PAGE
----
Time for Wall Street Insurance?

Why does the US taxpayer have to guarantee every single transaction done on Wall Street? Since when is that our obligation?

If the taxpayer is on the hook to bailout systemic risk, then don’t they have the right to prevent that systemic risk? Or alternatively, reserve for/insure it?

I keep hearing that Wall Street must be free to innovate, to engineer, to create new products — but other than iShares and ETFs, I cant say I’ve seen much in the way of brilliant insights or creativity.

Here is the thing that really gets me angry about all of this nonsensical “innovation” on Wall Street talk: Its a misnomer. This innovation without oversight is in reality has led to an enormous transfer of wealth — first from shareholders to senior executives, then from taxpayers to bankrupt firms and their counter-parties. The entire industry has been hijacked by a few rogue finance engineers, and its been an utter disaster.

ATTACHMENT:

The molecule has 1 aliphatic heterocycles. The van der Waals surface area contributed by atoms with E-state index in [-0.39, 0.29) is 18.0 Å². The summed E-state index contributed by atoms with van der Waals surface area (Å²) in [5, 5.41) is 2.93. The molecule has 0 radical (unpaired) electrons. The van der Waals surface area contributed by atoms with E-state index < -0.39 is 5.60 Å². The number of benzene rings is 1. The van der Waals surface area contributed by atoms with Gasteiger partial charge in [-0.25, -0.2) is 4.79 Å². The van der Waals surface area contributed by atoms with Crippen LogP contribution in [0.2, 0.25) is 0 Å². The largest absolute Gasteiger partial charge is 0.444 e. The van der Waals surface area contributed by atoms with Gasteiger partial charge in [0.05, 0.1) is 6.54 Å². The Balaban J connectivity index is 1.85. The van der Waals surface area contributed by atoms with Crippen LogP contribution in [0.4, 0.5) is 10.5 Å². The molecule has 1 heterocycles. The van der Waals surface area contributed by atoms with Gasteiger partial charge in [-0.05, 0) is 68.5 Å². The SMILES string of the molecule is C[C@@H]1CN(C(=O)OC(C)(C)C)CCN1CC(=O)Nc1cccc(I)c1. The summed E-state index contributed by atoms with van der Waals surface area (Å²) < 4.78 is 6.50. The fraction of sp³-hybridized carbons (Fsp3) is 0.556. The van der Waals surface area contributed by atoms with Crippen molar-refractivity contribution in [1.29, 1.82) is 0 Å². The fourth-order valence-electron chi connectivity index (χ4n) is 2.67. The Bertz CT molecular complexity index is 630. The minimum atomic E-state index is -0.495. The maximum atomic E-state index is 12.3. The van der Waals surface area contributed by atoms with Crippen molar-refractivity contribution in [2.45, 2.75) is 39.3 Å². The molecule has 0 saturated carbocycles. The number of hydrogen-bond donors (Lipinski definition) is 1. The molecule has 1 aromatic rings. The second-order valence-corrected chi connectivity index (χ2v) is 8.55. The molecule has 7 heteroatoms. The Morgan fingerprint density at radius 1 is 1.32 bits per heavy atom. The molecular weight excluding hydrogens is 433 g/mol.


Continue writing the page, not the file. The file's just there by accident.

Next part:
Consider the FDIC: They are the insurer of bank deposits of $100k (now $250k), and in the event they run out of money, they can go to the taxpayer. But they pay for themselves via a small insurance premium banks pay (on behalf of depositors) on every account.

All of the trillions of dollars in bailout expense plus the blather about restricting innovation has led me to this unfortunate conclusion:  We need Wall Street Insurance.

In order to pay for the next round of disasters some 20 years hence, we need to set up a a reserved insurance fund. This means every transaction, M&A, IPO, bond under-writing, stock trade, CDO, CDS, every RMBS, etc has a 1% premium on it.

That should add up to a few trillion dollars, and by the time the next debacle comes along, we can afford to pay for it.

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